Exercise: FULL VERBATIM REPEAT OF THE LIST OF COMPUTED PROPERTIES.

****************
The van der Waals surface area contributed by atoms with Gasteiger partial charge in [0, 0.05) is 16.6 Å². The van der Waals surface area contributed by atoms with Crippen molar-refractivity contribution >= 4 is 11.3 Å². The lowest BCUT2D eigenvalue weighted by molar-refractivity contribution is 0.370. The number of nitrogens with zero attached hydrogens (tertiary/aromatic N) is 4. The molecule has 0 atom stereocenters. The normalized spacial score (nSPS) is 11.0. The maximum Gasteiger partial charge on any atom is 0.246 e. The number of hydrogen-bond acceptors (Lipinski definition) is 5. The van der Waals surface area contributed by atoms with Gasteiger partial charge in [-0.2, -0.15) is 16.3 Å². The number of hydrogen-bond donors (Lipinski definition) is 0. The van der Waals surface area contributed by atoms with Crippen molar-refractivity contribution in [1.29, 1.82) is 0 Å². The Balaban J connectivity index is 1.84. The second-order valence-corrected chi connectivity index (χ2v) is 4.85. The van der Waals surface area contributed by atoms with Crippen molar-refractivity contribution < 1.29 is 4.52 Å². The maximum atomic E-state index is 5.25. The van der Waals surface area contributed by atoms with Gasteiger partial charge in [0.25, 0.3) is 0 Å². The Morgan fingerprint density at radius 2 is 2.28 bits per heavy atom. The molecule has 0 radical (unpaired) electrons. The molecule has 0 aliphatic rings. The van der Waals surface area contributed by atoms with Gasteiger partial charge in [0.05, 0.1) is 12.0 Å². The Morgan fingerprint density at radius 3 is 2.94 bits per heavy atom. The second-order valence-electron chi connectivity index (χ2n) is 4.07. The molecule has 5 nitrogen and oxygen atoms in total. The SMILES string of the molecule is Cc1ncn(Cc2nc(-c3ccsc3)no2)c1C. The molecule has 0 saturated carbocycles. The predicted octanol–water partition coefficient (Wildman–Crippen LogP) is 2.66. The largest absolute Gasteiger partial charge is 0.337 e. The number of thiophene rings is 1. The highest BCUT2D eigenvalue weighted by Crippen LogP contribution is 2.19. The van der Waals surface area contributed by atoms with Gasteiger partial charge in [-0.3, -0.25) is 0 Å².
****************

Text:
The van der Waals surface area contributed by atoms with Gasteiger partial charge in [0, 0.05) is 16.6 Å². The van der Waals surface area contributed by atoms with Crippen molar-refractivity contribution >= 4 is 11.3 Å². The lowest BCUT2D eigenvalue weighted by molar-refractivity contribution is 0.370. The number of nitrogens with zero attached hydrogens (tertiary/aromatic N) is 4. The molecule has 0 atom stereocenters. The normalized spacial score (nSPS) is 11.0. The maximum Gasteiger partial charge on any atom is 0.246 e. The number of hydrogen-bond acceptors (Lipinski definition) is 5. The van der Waals surface area contributed by atoms with Gasteiger partial charge in [-0.2, -0.15) is 16.3 Å². The number of hydrogen-bond donors (Lipinski definition) is 0. The van der Waals surface area contributed by atoms with Crippen molar-refractivity contribution in [1.29, 1.82) is 0 Å². The Balaban J connectivity index is 1.84. The second-order valence-corrected chi connectivity index (χ2v) is 4.85. The van der Waals surface area contributed by atoms with Crippen molar-refractivity contribution < 1.29 is 4.52 Å². The maximum atomic E-state index is 5.25. The van der Waals surface area contributed by atoms with Gasteiger partial charge in [0.25, 0.3) is 0 Å². The Morgan fingerprint density at radius 2 is 2.28 bits per heavy atom. The molecule has 0 radical (unpaired) electrons. The molecule has 0 aliphatic rings. The van der Waals surface area contributed by atoms with Gasteiger partial charge in [0.05, 0.1) is 12.0 Å². The Morgan fingerprint density at radius 3 is 2.94 bits per heavy atom. The second-order valence-electron chi connectivity index (χ2n) is 4.07. The molecule has 5 nitrogen and oxygen atoms in total. The SMILES string of the molecule is Cc1ncn(Cc2nc(-c3ccsc3)no2)c1C. The molecule has 0 saturated carbocycles. The predicted octanol–water partition coefficient (Wildman–Crippen LogP) is 2.66. The largest absolute Gasteiger partial charge is 0.337 e. The number of thiophene rings is 1. The highest BCUT2D eigenvalue weighted by Crippen LogP contribution is 2.19. The van der Waals surface area contributed by atoms with Gasteiger partial charge in [-0.3, -0.25) is 0 Å².